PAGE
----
So, here are the ten cards:
We need an answer to all the token making in the environment. Be subtle.
Clerics from Onslaught block are surrounding a fighting-type guy. This guy looks uncomfortable among his peers. I thought of him feeling ashamed, then tied the "flicker" effect to feel like he took a temporary leave of absence. And, of course, tokens cease to exist when they leave the battlefield.
My one concern is whether the fact that all tokens have the same name is too obscure for enough players to use this as a token-hoser.
We're looking for a weird Johnny-style enchantment
In addition to a guy in very white civilized clothes, there's a zombie in the background. This implies that there's some tango-ing with non-white creatures. One way to explain this is that these are the enemy creatures.
The challenge for the player is being able to keep up life-gain and managing the number of creatures you control to maximize your chances of triggering this ability. You'd pretty much have to build your deck around this card to accomplish this. Go, Johnny, go!
To make it feel more like random creatures from your opponent's army are swayed by your diplomacy skills, I had the opponent choose the creature. And it's more interesting that way. Bringing over the best creature from one side to the other can turn the tables quite a bit and the focus on this enchantment then fades away.
We need a sorcery. No card filtering or drawing. No bounce (aka returning cards to hand).
This card shows the mage discharging two streams of magic. And there's blue hues. Thus, the two targets in this blue card. The mechanic here is like Sleep, but I wanted to tap into other card types to further explore the "sleep" effect. Of course, since it can affect noncreatures, the flavor was changed to simple holding magic. It's "nonland" to prevent players from keeping an opponent's mana base tied down.
We need a creature. Something splashy for Timmy.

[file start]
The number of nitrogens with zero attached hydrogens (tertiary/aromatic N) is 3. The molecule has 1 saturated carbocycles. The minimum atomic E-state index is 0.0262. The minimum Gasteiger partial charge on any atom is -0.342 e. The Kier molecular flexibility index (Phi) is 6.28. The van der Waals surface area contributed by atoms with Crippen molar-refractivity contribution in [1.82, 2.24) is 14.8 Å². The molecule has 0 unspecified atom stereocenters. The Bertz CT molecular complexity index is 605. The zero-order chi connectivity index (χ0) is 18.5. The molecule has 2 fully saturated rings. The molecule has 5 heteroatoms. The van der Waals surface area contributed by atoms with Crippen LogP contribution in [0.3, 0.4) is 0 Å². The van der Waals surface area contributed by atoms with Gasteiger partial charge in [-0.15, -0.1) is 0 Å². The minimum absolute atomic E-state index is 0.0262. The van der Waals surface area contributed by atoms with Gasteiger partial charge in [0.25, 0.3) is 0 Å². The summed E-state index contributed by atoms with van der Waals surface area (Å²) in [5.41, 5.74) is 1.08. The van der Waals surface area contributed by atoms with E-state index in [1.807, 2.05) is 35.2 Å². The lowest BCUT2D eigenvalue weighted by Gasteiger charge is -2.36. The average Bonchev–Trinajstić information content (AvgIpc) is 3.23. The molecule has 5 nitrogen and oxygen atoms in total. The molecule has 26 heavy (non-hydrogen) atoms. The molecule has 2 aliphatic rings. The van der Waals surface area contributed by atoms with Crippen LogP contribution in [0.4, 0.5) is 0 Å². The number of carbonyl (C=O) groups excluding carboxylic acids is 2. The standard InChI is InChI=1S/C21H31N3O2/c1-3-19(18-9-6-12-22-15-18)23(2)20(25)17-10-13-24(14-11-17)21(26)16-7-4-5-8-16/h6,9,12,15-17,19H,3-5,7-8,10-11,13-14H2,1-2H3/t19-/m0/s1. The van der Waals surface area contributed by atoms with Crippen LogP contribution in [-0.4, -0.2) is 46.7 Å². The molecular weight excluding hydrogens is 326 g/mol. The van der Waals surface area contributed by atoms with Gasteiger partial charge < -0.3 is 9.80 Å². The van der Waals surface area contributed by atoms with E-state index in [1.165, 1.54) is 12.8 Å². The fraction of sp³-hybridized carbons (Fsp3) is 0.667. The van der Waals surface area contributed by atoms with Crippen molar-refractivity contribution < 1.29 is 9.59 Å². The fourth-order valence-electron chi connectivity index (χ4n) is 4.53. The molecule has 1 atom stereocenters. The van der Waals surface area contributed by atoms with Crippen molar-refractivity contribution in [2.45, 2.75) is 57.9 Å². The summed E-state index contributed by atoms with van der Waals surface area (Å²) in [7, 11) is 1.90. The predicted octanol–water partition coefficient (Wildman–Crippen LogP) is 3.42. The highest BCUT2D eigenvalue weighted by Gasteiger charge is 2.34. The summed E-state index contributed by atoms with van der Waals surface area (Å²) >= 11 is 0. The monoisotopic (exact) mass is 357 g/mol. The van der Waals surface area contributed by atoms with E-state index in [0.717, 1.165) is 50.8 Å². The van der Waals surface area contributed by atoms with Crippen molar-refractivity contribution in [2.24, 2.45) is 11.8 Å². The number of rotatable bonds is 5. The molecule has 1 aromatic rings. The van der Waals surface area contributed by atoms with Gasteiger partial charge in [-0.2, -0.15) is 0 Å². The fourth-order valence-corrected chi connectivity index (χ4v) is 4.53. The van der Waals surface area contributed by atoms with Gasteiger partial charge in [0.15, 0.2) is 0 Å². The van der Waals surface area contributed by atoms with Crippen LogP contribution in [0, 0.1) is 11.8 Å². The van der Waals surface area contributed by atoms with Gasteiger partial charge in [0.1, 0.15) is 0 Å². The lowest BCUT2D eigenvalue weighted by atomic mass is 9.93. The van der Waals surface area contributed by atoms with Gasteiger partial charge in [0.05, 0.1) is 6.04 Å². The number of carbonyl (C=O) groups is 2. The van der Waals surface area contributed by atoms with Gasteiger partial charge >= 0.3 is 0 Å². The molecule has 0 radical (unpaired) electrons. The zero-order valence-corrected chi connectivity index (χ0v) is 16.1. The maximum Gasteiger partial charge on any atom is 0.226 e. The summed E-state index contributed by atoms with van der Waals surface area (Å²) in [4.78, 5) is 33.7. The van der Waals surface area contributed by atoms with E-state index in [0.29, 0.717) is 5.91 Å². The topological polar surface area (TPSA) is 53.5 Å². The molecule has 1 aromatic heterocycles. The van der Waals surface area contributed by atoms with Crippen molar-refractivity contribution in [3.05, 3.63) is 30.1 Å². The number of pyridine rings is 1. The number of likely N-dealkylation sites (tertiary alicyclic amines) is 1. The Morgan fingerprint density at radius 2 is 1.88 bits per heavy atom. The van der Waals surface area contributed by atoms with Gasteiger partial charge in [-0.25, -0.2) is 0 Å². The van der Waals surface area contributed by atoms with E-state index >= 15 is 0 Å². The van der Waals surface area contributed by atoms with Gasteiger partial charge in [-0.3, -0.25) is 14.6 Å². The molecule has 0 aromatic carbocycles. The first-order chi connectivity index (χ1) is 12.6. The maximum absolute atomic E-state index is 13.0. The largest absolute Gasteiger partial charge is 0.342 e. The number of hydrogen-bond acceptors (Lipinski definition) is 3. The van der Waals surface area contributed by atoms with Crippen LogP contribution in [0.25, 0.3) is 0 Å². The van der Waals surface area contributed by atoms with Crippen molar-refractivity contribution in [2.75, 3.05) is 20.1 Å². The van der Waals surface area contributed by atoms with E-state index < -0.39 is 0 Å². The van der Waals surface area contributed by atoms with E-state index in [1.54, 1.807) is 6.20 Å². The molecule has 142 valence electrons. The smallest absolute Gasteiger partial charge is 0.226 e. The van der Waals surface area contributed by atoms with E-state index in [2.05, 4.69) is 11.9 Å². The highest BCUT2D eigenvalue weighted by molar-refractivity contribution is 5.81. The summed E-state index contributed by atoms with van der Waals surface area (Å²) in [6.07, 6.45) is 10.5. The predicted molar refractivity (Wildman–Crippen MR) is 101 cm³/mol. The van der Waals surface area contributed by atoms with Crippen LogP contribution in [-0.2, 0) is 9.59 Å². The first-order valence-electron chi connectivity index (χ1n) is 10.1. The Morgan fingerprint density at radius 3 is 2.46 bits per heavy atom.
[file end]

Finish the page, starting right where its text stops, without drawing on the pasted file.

Go, go, Shapeshifter lord! In the art, instead of showing the "real guy" and the "fake guy", it's actually the Doppelganger of the Urn (so, he's fake) passing on his copy to another Shapeshifter (great, another fake!).
Make an aura you want to put on your own creatures.
I'm a little wary of whether the restrictions on this card aren't severe enough. First of all, your most expensive card will have to decide between being used for whatever it was summoned for (attacking, for example) and tutoring. Also, I wanted to make sure that whatever creature was enchanted really did feel like the superior one, as depicted in the art. Secondly, it's vulnerable being on a creature.
The idea here is that you're given the gift of storytelling, entertainment, and humor (a jester's gift), but the "Fool's" part shows that it comes with just the opposite (Fool's Curse). The gift is also a curse. The curse slowly is killing the enchanted creature, which means that the zombie-looking guy used to not be such a zombie-looking guy.
Also, the enchanted creature is "entertaining" creatures from participating in combat (the crowd in the background), thus the exiling. It's not until the entertainer passes away that the creatures remember that they've got a duty to attend to. I would have put "can't attack or block" instead of exiling using joke counters, but that's more white. So, I took a page from the "faceless" book, and temporarily exiled them.